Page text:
Understanding how the retina encodes the visual scene is a problem, which requires large area, high-density microelectrode arrays to solve. The correlated signals that emerge from the output (ganglion) cells of the retina form a code, which is not well understood. We use a combination of electron beam lithography, photolithography and dry-etch pattern transfer to realise a 519-electrode array in the transparent conductor indium tin oxide (ITO). The electrodes are spaced at 60 μm in a hexagonal close-packed geometry. A mix and match lithography procedure is utilised, whereby the high-density inner region is fabricated using electron beam lithography whilst the outer sections are realised by photolithography. Reactive ion etching (RIE), using CH4/H2, of the ITO forms the array structure and SF6 RIE allows resist removal and patterning of vias through a plasma deposited Si3N4 protective layer. The electrical properties of the ITO layer are unaffected by the etching procedures. A reliable method for achieving low-impedance electroplated platinum electrodes has been employed to yield electrode impedances of ∼20 kΩ. An array fabricated using these dry-etch techniques is shown to record action potentials from live retinal tissue in neurophysiological experiments.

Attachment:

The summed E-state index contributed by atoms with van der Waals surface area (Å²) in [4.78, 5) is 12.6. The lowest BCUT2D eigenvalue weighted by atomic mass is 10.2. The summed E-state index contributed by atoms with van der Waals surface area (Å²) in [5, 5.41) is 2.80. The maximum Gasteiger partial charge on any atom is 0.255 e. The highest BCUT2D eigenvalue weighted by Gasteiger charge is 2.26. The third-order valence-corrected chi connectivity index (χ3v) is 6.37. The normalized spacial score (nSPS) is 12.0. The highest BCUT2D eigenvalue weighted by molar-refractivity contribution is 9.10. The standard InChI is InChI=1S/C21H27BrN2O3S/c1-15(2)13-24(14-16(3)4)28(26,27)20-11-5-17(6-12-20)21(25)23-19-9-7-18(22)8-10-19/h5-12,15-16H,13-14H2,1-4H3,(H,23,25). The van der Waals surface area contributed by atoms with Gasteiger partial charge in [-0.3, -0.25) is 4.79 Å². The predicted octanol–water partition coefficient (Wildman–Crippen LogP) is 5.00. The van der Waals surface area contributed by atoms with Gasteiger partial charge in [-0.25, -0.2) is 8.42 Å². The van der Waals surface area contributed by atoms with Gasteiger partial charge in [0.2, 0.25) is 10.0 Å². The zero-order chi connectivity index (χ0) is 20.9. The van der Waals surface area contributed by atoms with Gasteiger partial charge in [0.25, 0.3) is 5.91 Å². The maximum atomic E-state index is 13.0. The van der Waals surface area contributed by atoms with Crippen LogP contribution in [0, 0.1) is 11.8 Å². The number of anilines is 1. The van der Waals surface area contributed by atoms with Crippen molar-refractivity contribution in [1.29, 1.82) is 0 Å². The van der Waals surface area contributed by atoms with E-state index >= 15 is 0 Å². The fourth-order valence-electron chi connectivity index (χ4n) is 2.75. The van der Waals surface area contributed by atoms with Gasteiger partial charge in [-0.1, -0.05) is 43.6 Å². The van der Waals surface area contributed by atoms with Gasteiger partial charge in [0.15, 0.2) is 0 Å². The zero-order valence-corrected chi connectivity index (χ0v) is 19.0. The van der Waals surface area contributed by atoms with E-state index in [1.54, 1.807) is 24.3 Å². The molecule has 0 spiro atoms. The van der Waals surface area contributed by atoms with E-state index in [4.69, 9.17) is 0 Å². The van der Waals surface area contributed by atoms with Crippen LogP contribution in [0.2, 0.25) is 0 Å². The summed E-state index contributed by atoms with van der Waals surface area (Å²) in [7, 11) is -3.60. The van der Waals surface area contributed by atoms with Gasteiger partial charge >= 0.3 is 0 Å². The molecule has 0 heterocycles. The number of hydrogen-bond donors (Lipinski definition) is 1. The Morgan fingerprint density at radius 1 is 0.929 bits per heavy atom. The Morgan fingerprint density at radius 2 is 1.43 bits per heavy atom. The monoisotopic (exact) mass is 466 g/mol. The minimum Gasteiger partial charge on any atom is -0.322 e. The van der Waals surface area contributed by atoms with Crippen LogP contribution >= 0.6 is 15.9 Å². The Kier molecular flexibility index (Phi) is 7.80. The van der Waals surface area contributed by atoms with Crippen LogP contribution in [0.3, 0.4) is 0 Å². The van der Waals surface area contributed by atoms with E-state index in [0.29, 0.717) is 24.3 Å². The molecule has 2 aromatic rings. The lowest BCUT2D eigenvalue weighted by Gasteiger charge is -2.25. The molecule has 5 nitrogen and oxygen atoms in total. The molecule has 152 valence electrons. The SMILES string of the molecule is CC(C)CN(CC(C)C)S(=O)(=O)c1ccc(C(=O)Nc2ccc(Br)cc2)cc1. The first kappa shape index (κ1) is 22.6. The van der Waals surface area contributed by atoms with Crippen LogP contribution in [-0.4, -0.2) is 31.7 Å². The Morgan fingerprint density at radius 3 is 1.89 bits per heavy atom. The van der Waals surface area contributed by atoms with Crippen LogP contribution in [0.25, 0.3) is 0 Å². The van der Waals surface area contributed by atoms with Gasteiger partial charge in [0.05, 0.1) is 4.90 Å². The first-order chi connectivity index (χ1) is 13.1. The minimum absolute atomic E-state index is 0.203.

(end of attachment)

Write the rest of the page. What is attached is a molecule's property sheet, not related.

- retinal recording